Advocacy Group Looks At Racial Inequities In Health Care
Dr. Camara Jones flashed a childlike diagram on the big screen in a Portland Art Museum auditorium. It depicted six orange and green stick people on a cliff. The three in the orange group were well away from the edge, and a fence shielded them from falling over. The greenies, as she called them, were up against an edge. Nothing protected them from a free fall to the bottom, where an ambulance was parked.
That, Jones said, illustrates racial disparities in health in the United States.
Jones, a medical doctor with a master’s of public health and doctorate and a senior fellow at the Satcher Health Leadership Institute and Cardiovascular Research Institute, addressed several hundred people on Thursday at the annual conference of the group, We Can Do Better, an advocacy organization that works for better health care for all. Jones is an expert in the racial inequities in health care, a lead topic of the conference and one that’s considered a priority for Oregon Gov. Kate Brown and the Oregon Health Authority, which administers the state’s $6 billion Medicaid program, Oregon Health Plan.
Racial barriers to health care have been documented in numerous studies and dating back years. In 2002, the Institutes of Health released a report requested by Congress that examined a range of studies looking at racial disparities in health care. It found that people of color receive lower quality of care, even when insurance status, income, age and the severity of the condition are the same.
Though there’s now more awareness of the problem, it continues to plague the health-care industry. A recent Oregon study showed that that white people received better care from emergency medical technicians than people of color.
Racism is alive, Jones said, when asked by an audience member why everyone is always talking about race. Just look at recent cases of police brutality against black people, Jones said, naming a number of case, including Jermaine Massey, who was kicked out of the DoubleTree hotel in the Lloyd District in December for simply being a black guest talking to his mother in the lobby.
Her stick people illustration aimed to show how some communities end up closer to the edge and others experience a privileged distance. But she said that was only part of the story.
“As useful as this diagram is in starting conversations,” Jones said, “it has a huge fatal flaw. It does not equip us to talk about how health disparities arise."
Inequities in health care are systematic, she said. It starts with who’s invited to the table, what’s on the agenda and who makes the decisions and who doesn’t. She said racism is engrained in the system and that people don’t even recognize there’s a problem until someone falls off the cliff.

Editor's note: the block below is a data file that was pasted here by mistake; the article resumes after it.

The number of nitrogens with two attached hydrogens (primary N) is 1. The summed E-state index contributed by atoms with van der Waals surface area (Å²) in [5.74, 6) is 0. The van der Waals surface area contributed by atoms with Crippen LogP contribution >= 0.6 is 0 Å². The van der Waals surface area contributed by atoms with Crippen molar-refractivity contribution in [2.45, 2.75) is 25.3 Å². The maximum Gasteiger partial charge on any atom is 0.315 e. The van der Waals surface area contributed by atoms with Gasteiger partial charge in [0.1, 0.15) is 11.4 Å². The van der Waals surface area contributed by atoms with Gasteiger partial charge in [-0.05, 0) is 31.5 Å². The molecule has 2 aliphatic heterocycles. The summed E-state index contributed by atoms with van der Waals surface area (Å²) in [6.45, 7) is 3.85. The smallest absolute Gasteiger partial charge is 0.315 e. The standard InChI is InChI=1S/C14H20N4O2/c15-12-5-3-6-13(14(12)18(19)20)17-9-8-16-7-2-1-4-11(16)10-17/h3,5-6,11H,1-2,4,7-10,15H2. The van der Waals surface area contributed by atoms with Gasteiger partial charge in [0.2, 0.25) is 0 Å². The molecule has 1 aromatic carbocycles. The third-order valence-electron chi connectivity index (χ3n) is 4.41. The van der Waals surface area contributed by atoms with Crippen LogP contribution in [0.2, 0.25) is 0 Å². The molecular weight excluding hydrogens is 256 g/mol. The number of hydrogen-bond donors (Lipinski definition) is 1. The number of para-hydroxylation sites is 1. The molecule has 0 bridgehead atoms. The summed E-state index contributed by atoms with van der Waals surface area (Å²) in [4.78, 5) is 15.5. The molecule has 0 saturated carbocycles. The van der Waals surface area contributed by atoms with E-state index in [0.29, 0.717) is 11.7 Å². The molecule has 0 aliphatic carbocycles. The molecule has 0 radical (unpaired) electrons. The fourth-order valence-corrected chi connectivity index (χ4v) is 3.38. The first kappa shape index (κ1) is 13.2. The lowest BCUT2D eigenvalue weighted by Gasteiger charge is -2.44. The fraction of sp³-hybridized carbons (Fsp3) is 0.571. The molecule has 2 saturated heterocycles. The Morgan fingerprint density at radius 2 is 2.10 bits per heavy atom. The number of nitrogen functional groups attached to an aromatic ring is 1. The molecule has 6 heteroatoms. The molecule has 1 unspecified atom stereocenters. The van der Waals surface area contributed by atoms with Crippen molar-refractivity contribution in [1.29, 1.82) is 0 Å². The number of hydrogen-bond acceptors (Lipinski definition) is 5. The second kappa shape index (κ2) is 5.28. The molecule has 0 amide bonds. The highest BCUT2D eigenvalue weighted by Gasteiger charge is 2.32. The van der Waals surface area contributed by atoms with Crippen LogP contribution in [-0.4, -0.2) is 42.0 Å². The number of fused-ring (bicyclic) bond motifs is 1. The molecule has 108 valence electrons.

She cited three main reasons for that: a focus on the individual rather than the entire community, a lack of awareness of history and the myth that if you work hard enough, you will succeed.
“When we do not acknowledge the unevenness of the playing field, we are complacent to the myth of meritocracy,” Jones said.
In drawing a picture of how racism operates and perpetuates, Jones cited an allegory of a gardener who prefers red flowers over pink ones. That gardener has two pots. One has rich soil, the other has poor soil. Preferring red flowers, she plants those seeds in the rich soil. She puts the pink flower seeds in the other pot. The red flowers blossom beautifully but the pink plants turn out spindly. The gardener feels justified in her preference for red flowers. She replants the seeds from the two plants in similar pots and, as before, on thrives, one does not. The gardener’s children also develop a preference for red flowers. They think pink ones are inferior.
And so the cycle is repeated and it seems as if this is how things must be. No one considers the history of the soil.
Jones said that society needs to start focusing on effective interventions to break the cycle.
“We need to be thinking of investing in opportunity instead of counting outcomes,” Jones said.
That requires patience and a realization that change could come in 20 years.
“We have to push the agenda and see how it shakes out,” Jones said. “If something is important for society, then society will pay for it.”
She said that the current system that assigns opportunity to people depending on how they look unfairly disadvantages some individuals, gives others an unfair advantage and saps the strength of the entire society by wasting human potential.
Everyone has something of value to offer, she said, urging the audience to take an active role in change.
“There is a lot of work to get high-quality access to health care,” Jones said. “We need to join the rest of the world. That’s how a civilized society values its society.”
Her words resonated with the audience, which jumped to its feet and gave her a standing ovation.
“I think her brilliance and compassionate commentary were particularly poignant and relevant in this time, really brings into focus the causes and costs of racism in American, the most pressing and globally confounding issue in our nation and world today,” said Leslie Gregory, a Portland physician assistant and founder of the nonprofit, Right To Health, Inc.
You can reach Lynne Terry at [email protected].
Jan 18 2019